Guru Nanak: Timeless teachings with a universal appeal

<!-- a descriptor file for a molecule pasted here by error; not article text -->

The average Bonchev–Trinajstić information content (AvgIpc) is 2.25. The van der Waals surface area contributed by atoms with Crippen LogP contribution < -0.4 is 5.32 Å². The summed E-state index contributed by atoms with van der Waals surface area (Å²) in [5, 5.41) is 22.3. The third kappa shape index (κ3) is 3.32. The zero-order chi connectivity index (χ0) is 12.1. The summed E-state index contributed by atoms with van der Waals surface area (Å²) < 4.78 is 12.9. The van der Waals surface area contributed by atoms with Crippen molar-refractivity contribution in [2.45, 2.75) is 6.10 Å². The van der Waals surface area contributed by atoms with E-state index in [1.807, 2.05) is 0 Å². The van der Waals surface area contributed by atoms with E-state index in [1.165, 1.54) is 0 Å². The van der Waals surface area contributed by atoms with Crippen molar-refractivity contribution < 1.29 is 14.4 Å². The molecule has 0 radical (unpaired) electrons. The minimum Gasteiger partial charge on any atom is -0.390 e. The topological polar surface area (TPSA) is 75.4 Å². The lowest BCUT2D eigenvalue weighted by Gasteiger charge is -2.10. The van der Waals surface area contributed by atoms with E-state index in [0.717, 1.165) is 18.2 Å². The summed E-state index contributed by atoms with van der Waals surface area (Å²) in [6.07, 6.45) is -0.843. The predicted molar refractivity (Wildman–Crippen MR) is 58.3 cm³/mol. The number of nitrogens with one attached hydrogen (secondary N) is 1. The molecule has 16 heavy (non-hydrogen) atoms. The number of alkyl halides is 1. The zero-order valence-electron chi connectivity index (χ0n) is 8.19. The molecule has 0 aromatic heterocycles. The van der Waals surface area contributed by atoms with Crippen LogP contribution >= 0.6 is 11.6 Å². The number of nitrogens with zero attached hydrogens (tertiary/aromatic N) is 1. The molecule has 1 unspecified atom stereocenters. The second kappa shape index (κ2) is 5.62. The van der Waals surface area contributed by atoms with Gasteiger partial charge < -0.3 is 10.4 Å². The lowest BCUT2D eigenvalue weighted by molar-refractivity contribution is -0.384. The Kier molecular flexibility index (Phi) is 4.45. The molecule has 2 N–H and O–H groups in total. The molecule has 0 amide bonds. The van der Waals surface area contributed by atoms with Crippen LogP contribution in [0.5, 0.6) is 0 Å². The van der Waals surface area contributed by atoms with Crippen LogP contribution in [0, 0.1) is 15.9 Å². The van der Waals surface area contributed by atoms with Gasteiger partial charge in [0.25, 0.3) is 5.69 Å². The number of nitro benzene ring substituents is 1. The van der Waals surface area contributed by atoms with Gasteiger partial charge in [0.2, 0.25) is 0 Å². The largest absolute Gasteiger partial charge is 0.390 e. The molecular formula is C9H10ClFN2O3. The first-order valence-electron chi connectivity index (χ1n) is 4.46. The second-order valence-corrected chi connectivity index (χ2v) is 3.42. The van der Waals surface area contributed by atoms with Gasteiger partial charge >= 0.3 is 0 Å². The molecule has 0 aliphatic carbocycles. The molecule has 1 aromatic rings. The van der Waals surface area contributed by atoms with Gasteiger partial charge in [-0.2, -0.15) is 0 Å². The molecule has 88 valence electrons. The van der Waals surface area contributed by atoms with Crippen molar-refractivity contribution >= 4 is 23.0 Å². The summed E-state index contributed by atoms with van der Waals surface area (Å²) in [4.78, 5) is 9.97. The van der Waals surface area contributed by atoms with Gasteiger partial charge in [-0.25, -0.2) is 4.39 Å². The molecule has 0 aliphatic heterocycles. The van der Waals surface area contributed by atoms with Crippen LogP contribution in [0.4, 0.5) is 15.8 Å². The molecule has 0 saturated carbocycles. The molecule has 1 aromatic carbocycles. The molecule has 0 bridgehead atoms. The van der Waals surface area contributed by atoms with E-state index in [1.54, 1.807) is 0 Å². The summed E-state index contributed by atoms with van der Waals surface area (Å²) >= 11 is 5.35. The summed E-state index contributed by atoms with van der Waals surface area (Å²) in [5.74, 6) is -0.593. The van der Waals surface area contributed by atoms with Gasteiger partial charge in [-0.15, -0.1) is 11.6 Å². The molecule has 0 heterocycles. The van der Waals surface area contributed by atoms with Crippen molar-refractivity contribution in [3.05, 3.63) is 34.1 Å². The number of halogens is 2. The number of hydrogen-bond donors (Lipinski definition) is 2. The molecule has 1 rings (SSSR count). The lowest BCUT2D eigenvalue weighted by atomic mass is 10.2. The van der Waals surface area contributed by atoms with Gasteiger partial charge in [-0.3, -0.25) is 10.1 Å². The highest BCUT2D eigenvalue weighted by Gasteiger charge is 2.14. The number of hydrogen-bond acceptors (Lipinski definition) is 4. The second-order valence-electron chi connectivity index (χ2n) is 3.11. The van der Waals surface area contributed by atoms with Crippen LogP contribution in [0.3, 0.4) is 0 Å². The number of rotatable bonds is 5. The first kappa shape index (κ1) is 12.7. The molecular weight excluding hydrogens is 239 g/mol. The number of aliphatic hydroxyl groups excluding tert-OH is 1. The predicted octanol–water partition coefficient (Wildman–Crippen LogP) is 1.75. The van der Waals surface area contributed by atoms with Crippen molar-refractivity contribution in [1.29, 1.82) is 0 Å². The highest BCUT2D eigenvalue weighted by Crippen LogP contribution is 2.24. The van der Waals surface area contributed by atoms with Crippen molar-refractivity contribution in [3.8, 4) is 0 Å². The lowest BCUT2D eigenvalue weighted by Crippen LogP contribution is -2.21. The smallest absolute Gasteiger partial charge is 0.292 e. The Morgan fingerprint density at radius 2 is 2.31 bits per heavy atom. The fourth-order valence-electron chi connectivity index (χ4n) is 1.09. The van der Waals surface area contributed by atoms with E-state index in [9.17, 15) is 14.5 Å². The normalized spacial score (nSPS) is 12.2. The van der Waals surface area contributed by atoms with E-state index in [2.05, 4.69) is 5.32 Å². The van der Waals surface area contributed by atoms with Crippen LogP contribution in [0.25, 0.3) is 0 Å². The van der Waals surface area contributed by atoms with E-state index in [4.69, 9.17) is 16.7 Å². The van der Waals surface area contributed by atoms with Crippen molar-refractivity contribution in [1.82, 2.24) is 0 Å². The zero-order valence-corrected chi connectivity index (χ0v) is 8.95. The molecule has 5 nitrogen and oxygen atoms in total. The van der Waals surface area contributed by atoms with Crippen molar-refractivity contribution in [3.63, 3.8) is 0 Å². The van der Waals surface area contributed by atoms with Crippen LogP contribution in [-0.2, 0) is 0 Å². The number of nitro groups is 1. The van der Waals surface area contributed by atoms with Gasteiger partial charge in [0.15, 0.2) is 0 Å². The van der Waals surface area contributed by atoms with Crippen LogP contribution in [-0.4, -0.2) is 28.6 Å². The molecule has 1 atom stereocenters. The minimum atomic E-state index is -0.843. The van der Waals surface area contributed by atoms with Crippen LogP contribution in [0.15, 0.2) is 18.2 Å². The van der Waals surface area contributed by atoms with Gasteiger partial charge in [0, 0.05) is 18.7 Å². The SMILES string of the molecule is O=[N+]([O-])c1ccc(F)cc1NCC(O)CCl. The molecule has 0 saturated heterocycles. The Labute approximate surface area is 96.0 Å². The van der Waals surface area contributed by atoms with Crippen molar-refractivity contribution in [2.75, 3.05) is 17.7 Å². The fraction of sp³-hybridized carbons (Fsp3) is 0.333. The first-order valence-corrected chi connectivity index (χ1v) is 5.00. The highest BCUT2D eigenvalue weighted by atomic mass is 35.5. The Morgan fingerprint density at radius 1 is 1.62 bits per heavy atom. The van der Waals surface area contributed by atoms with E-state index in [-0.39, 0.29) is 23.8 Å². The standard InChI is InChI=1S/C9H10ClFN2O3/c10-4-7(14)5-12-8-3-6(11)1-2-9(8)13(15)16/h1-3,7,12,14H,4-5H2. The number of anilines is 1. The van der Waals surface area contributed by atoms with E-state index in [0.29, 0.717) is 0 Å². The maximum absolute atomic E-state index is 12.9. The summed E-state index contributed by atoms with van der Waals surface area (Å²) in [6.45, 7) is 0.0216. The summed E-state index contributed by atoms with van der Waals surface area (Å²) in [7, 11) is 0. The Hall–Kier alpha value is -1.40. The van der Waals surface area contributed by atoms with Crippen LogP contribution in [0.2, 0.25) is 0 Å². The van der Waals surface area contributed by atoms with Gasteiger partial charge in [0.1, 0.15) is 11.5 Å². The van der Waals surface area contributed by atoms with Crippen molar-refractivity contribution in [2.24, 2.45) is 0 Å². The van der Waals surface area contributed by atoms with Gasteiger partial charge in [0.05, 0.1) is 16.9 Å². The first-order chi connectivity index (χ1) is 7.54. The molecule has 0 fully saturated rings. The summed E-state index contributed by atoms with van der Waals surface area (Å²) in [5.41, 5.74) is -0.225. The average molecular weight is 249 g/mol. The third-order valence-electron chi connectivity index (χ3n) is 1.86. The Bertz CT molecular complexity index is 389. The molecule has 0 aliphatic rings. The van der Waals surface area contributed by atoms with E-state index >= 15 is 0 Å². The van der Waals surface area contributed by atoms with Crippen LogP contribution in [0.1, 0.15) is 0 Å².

The Guru used whatever means necessary to drive home his message: gentle persuasion, humour, sarcasm and even admonition. He was scathing in his criticism of the wanton destruction caused by Babur’s invasion. He taught his followers to stand up for what is true and defend it Roopinder Singh One God, one humankind, devotion to truth and standing up for that truth. Guru Nanak Dev taught us how to live a life devoted to spirituality even as we live in the material world. Compositions by the founder of the Sikh religion have a universal appeal and provide answers to the myriad social and ethical problems that we face today, and will probably have to tackle tomorrow as well. They have in them truths that pertain not only to the religious aspect of our lives but also to social and family matters, issues that have ordinarily been considered outside the purview of religion. Guru Nanak When Guru Nanak founded Sikhism, he gave the world a simple, non-ritualistic religion that allows its followers to live a religious life while taking care of their world. His followers seek to understand and follow his teachings even as they follow the basic dictum, “Kirat karo, naam japo, wand chhako” (engage in honest labour, recite the Name of God and share what you have). The Guru challenged the orthodox and the bigoted by various means, by refusing to participate in ceremonies (like the janeu ceremony during his childhood). His devotion to divinity is well documented, as are his encounters with many saints and mendicants from whom he sought knowledge about the divine. When he went on his travels to distant lands, he would meet local religious leaders and engage with them. A parable from the Janamsakhi literature is about his first journey, where he spurns Malik Bhago, a local official, and breaks bread with Lalo, a carpenter. Asked to explain, the Guru said: “I recognise no caste. There is only one brotherhood, that of humanity, and only one pollution, that of separateness, which is the root of all divisive notions that do not permit us to see our fellow beings of different denominations and persuasions without vision coloured with bias and prejudice.” Guru Nanak, along with Mardana — his friend, follower and musician — went to a place called Gorakhmata, near Pilibhit, in Uttar Pradesh. Here lived a monastic order of Nath yogis, whom the local people were terrified of. The yogis treated Mardana in their usual disdainful manner, but after they met Guru Nanak, they invited him to join their order. The Guru refused, saying that religion did not lie in renunciation, deprivation, or in empty words, but in being able to live an uncontaminated life amid worldly temptations. His message hit home, and many of the local people became Guru Nanak’s followers. Eventually, Gorakhmata came to be known as Nanakmata. The Guru used whatever means necessary to drive home his message — gentle persuasion, humour, sarcasm and even admonition. He was unsparing towards the despots. He called those who mindlessly carried out the orders of their masters ‘dogs’ and was scathing in his criticism of the wanton destruction caused by Sultan Babur’s invasion. He taught his followers to stand up for what is true and defend it. During their travels together, the Guru would sing while Mardana played the rebab. His message was the song, he sang and thereby transformed and influenced people. He rarely preached in the conventional sense. The shabad is the sound of the divine and it unites all. The Janamsakhi literature provides us with the means to understand more about his life. We know that he was devoted to his parents, loved his sister Nanki and her husband, Jairam. It was due to them that he married Sulakhni. He dedicated almost three decades of his life to travelling far and wide with his message, but it was in Kartarpur that he was to spend the last part of his life. As Bhai Gurdas puts it: “The Baba came to Kartarpur and laid aside the pilgrim’s apparel. He clad himself in working clothes and continued the ministry even as he sat on a cot.” The morning would begin with the recitation of Japji and Asa di Vaar, after which people would continue with their worldly duties. In the evening, So Dar and Aarti were recited, he adds. This was, in effect, an idyllic setting for an ideal community, one in which Guru Nanak’s teachings of equality, brotherhood, charity, of helping one another and contributing to the life of the community as a whole were to be practised. This was not a monastic order, but a lifestyle for the followers and an exemplary society of God-oriented people. The Sikhs acted piously in their daily activities and observed religious practices such as the recitation of hymns. With the Guru lived his parents, his wife and sons Srichand and Lakhmidas. With active support of his wife, known to the Sikhs as Mata Sulakhni, Guru Nanak laid the foundation of a casteless society by starting the institution of langar. It would eventually have an enormous impact on how the Sikhs interacted with society. Guru Nanak showed his commitment to his ideals by selecting his successor, who became Guru Angad Dev. He had two sons, but he ignored the convention of succession within the family and went in for merit by selecting the one person among his followers who would best steer the faith he had founded. The Guru’s bani is now available in translation in many languages, including English, and indeed, some of his followers have only read it in translation. The universal message of the founder of the Sikh religion is reflected in the practices of his followers who span the globe, taking with them the essence of his teaching. What was written in the 15th century resonates in the 21st. Such is the nature of Truth. This article was published in The Tribune on November 23, 2018

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